Investors who are using emerging market bond exchange traded funds to supplement their income needs should understand the potential risks of being exposed to this foreign debt asset.
On Wednesday, emerging market borrowing costs hit their highest level in five years as investors warned of a crippling credit crunch, the Financial Times reports.
The weakness is being fueled by depreciating local currencies, notably from commodity-producing countries, that have raised the borrowing cost of U.S. dollar-denominated debt.
“A credit crunch is a concern,” Franck Nicolas, head of investment at France’s Natixis Asset Management, told the Financial Times. “The worldwide demand for emerging market assets was huge and inflated a lot of assets. Now the situation is changing.”
Commodity-exporting country debt led the retreat while currencies like the Brazilian real, Mexican peso, South African rand and Russian ruble depreciated against the U.S. dollar. Consequently, the average government borrowing costs in dollars have hit 6.7%, or up from 5.3% last year.
“Emerging and developing countries are now confronted with a new reality,” IMF Managing Director Christine Lagarde warned central bankers this month, according to Wall Street Journal. “Another bout of global risk aversion could lead to further commodity price declines…and depreciating exchange rates.”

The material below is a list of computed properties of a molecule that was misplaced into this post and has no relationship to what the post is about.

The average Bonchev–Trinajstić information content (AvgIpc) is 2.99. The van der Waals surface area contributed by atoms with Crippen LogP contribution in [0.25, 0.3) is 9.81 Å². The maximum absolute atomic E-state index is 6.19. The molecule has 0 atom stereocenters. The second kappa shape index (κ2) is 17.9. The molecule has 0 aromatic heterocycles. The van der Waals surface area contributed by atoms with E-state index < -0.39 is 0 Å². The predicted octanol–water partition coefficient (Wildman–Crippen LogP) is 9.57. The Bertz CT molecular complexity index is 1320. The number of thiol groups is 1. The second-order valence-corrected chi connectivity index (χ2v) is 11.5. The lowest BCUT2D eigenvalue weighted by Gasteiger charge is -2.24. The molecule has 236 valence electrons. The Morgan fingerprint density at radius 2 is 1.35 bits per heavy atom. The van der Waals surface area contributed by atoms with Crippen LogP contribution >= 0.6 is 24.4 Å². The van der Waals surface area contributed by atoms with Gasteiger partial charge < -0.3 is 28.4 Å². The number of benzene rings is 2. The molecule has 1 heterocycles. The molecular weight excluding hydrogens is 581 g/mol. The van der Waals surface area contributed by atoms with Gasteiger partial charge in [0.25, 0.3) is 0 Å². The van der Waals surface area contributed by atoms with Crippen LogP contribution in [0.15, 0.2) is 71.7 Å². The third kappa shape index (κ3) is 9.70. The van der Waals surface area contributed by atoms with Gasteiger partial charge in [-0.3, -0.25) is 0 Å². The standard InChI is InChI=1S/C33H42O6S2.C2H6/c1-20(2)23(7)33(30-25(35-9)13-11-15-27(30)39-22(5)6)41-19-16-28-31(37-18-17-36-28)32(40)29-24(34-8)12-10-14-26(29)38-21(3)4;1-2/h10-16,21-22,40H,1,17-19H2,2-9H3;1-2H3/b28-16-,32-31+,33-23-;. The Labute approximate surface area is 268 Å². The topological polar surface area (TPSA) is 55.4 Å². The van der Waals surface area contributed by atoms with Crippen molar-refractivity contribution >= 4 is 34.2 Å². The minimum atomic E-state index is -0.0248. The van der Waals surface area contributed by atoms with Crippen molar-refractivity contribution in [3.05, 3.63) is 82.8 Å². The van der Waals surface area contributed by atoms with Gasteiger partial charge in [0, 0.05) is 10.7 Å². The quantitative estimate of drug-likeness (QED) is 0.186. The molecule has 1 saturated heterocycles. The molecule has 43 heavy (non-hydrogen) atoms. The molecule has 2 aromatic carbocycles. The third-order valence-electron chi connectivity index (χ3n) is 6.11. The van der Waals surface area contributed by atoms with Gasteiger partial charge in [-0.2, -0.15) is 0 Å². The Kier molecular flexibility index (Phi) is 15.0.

For fixed-income investors, emerging market debt may provide more attractive yield opportunities, but they also come with indirect currency risks and rising credit risks. For instance, the iShares J.P. Morgan USD Emerging Markets Bond ETF (NYSEArca: EMB), PowerShares Emerging Markets Sovereign Debt Portfolio (NYSEArca: PCY) and Vanguard Emerging Markets Government Bond ETF (NasdaqGM: VWOB) all track USD-denominated emerging market debt. Consequently, a strengthening U.S. dollar or weakening emerging market currencies will make it harder for debt issuers to repay the dollar-denominated debt.
The emerging market bond ETFs include significant exposure to some of the weakest emerging market currencies. Among its top holdings, EMB includes Mexico 6.5%, Russia 5.6%, Brazil 4.0% and South Africa 3.4%. PCY holds Russia 4.0% and other emerging eastern European countries among its top holdings. VWOB includes Mexico 8.3%, Brazil 7.3%, Russia 7.2% and South Africa 1.5%.
Max Chen contributed to this article.
The opinions and forecasts expressed herein are solely those of Tom Lydon, and may not actually come to pass. Information on this site should not be used or construed as an offer to sell, a solicitation of an offer to buy, or a recommendation for any product.